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Ocean Acidification Affects the U.S. Economy

Written By:  Xavier Lucas

Ocean Acidification Affects the U.S. Economy

Ocean acidification threatens to cause billions of dollars in damage to the U.S. economy, harming everything from crabs in Alaska to coral reefs in Florida and the Caribbean, researchers at the National Oceanic and Atmospheric Administration (NOAA) said in a new report.

This new federal report points to major potential losses in key fisheries and protective coral reefs.  Carbon dioxide emissions and ocean acidification are occurring at an unprecedented rate; deteriorating valuable fisheries and tourist destinations across the United States and its territories.  NOAA said in a daft research plan for ocean acidification [that it will affect] commercial, subsistence, recreational fishing, tourism and coral ecosystems. 

Implicating human activities such as burning fossil fuels, NOAA’s research said that ocean acidification “is driven by the growing amount of anthropogenic carbon dioxide absorbed and dissolved in the upper ocean.” Ocean acidification makes it hard for some marine organisms such as lobster, oysters, and coral to build shells and skeletons.

The 172- page draft research plan draws on hundreds of studies and describes how NOAA will continue to analyze acidification. 


As part of a congressional mandate the NOAA plan is unique in that it assesses the threat of ocean acidification nationwide. The U.S. Geological Survey found that coastal reefs protect economic activity worth $319 million a year in Florida $118 million a year in Puerto Rico and $25 million a year in the Virgin Islands.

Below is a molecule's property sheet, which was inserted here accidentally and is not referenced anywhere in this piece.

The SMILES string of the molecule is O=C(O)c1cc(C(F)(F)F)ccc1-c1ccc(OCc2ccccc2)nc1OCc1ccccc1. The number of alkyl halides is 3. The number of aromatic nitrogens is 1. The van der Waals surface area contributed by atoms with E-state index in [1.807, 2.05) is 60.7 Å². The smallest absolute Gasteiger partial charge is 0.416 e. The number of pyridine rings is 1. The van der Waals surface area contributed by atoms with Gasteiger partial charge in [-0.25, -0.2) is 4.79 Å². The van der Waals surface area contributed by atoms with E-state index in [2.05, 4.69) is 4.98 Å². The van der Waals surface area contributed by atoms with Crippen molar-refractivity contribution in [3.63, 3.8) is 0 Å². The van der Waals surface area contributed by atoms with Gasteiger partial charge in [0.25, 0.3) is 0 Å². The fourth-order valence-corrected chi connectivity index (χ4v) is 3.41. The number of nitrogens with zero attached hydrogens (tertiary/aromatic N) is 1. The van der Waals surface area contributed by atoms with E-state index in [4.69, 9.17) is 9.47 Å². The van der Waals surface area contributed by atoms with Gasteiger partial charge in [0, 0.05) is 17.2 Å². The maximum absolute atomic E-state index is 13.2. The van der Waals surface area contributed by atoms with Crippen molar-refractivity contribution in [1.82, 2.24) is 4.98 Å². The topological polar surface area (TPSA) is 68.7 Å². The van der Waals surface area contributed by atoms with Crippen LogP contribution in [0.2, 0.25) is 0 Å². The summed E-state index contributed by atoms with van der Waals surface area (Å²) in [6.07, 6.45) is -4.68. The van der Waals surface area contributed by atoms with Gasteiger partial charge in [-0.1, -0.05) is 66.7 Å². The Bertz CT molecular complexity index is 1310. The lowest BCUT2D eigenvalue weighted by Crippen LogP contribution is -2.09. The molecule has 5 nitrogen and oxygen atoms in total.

Coral reefs in southwest Florida generate $4.4 billion in annual sales, $2 billion income, and 70,400 full- and part-time jobs. The harvest of marine resources plays a critical role in the identities and well-b being of Alaska communities, NOAA’s research plan said. More so than any other American, Alaskans rely upon subsistence harvest of marine resources to meet their daily nutritional needs.

This research plan captures NOAA’s extraordinary effort to improve the ability to understand, protect, manage, and restore ecosystems that support healthy fisheries, increase opportunities for aquaculture, and balance conservation with tourism and recreation. “NOAA has not officially released its 2020-2029 research plan for ocean acidification. A draft became public in December when it was posted by NOAA’s Science Advisory Board, whose reviewers called it a brilliant research plan.”

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